Sensitivity Of Teeth After Placing Composite Filling?
We have compiled this article on “Sensitivity Of Teeth After Placing Composite Filling?“. The reference links are at the bottom of the article.
Sensitivity is characterized as being a response given by the body to say that something is wrong, and this response may be originated by an aggressive stimulus or in a spontaneous manner. The sensory potential of the pulp makes it capable of reaction with an immediate painful response, even when the stimulus is applied at a distance from the pulp tissue, such as in the superficial layers of dentin.
Innumerable restorative procedures are performed on a day-to-day basis in dental offices, and some stages of the procedure may generate stimuli that result in pain or potentiate already existing sensitivity. Therefore, it is important to know what a resin composite restoration is not: simply removing carious tissue and inserting restorative material in small increments. Instead, it comprises various steps that must be carefully performed so that the restoration will be successful; that is, a perfectly sealed restoration that restores the shape and function of the tooth, and is comfortable for the patient .
Immediate reports of Postoperative sensitivity (POS) reported after restoring teeth with direct composite resin restoration is a baffling issue experienced by most dentists. At-least five to twenty six percent patients report POS immediately after composite resin restoration1. In the authors’ observation, sensitivity typically lasts’ for a period of few days to months and finally settling down to normalcy and in very extreme cases there is pulp involvement leading to endodontic therapy. Sensitivity is mostly elicited at the margins of the restorations and sometimes at the center of the restoration inspite of dealing with the occlusal interferences.
Composite resin based fillings are technique, instrument and material sensitive restorations as they mechanically and/ or chemically bond to the tooth structure. Composite resins are irritant to the pulp and should be bonded carefully along with additional use of liner, desensitizing agents and resin modified glass ionomers where necessary, especially in deep dentinal cavities so as to prevent postoperative sensitivity and subsequently pulp death; as total etch bonding systems may cause detrimental effects on the pulp.
Past studies have cited three most common reasons for postoperative sensitivity: polymerization shrinkage of the resin, microleakage around the margins of the restoration, and build-up of residual stress in the fabric of the tooth after placement of direct composite restoration.
At-least six percent of complaints of sensitivity after direct composite resin restorations on mastication and/ or sensation to cold and hot drinks can be attributed to increased cavity depth. This study hopes to look at some of the causes of postoperative sensitivity and plausible solutions and / or prevention to this obscure issue in order to enhance patient comfort and function after restoration of teeth with composite resin.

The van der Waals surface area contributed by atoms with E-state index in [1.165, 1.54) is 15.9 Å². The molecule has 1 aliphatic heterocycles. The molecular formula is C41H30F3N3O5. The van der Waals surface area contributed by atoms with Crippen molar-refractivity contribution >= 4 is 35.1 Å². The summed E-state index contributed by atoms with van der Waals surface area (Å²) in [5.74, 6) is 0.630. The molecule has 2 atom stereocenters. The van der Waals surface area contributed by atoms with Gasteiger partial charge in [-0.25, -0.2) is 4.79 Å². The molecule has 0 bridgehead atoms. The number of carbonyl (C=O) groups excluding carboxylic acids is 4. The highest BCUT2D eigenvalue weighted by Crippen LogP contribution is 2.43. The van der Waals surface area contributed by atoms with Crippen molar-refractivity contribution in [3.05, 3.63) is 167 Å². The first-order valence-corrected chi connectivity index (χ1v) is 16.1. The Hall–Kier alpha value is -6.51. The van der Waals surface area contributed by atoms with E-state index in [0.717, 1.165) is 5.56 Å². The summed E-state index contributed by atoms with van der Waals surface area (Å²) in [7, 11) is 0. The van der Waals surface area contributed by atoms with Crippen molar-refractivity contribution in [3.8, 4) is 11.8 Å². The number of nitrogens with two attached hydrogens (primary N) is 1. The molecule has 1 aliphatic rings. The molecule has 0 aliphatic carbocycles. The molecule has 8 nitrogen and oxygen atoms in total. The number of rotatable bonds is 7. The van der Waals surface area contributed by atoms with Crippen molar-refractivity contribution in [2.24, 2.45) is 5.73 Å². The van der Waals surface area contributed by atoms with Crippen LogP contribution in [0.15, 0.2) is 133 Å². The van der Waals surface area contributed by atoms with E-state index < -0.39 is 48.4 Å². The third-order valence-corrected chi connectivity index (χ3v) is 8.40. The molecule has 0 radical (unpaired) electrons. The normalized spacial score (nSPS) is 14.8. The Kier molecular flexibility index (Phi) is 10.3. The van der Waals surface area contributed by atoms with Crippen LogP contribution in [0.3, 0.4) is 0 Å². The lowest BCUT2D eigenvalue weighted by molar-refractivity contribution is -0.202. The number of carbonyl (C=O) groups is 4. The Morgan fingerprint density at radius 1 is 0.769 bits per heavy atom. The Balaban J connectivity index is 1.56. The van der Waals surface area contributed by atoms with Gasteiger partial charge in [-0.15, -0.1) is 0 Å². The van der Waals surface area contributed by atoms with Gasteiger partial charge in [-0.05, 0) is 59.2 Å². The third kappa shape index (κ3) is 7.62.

Causes and Solutions for Post-Operative Sensitivity
Post-operative sensitivity from composite restorations is a complication most clinicians would like to avoid. Unfortunately, it happens a lot more often than most dentists and patients would like. Common causes exist for post-operative in composite restorations. Here are a few of them and how you can avoid them in your restorations.
Per Dental Update, post-operative sensitivity is more likely in complex restorative procedures, like those that require etching of enamel and dentine or that need acidic adhesive monomers. Moreover, the pain patients feel is caused by dentinal fluid movement stimulating the nerves in the tubules, which causes the mechanoreceptors near the dental pulp’s outer surface to react. The authors of the 2018 review article suggest that the remaining dentine thickness, the tubule diameters and the sealing of them, and the tooth’s overall pulp status may cause the sensitivity.
They also categorize the technique factors that contribute to post-operative sensitivity in the general areas of:
- Cavity preparation that damages dental tissues
- The type of adhesive system you use, self-etch vs. total-etch
- Not utilizing a desensitizer on the dentine surface
- Incomplete polymerization of the material because of curing
- The use of improper technique when placing materials into the cavity
Post-operative sensitivity occurs in up to 50% of composite restorations, per some studies, and is especially prevalent in posterior teeth and Class II restorations, but not limited to them. Post-operative sensitivity could have various causes. Per The International Research Journal of Dentistry (IRJD, post-operative sensitivity results from the interaction between:
- The clinician’s technique
- The health of the pulp and enamel
- The restorative material
Dentists can’t do anything about the tooth’s health (at this point, anyway) or the restorative materials’ makeup. However, clinicians can refine their technique, and this is where the most significant opportunity to prevent post-operative sensitivity lies.
Thank you for reading this article, and check back frequently for other dental health articles. Should you have any questions, please contact Apple Tree Dental today!
Article compiled by Apple Tree Dental
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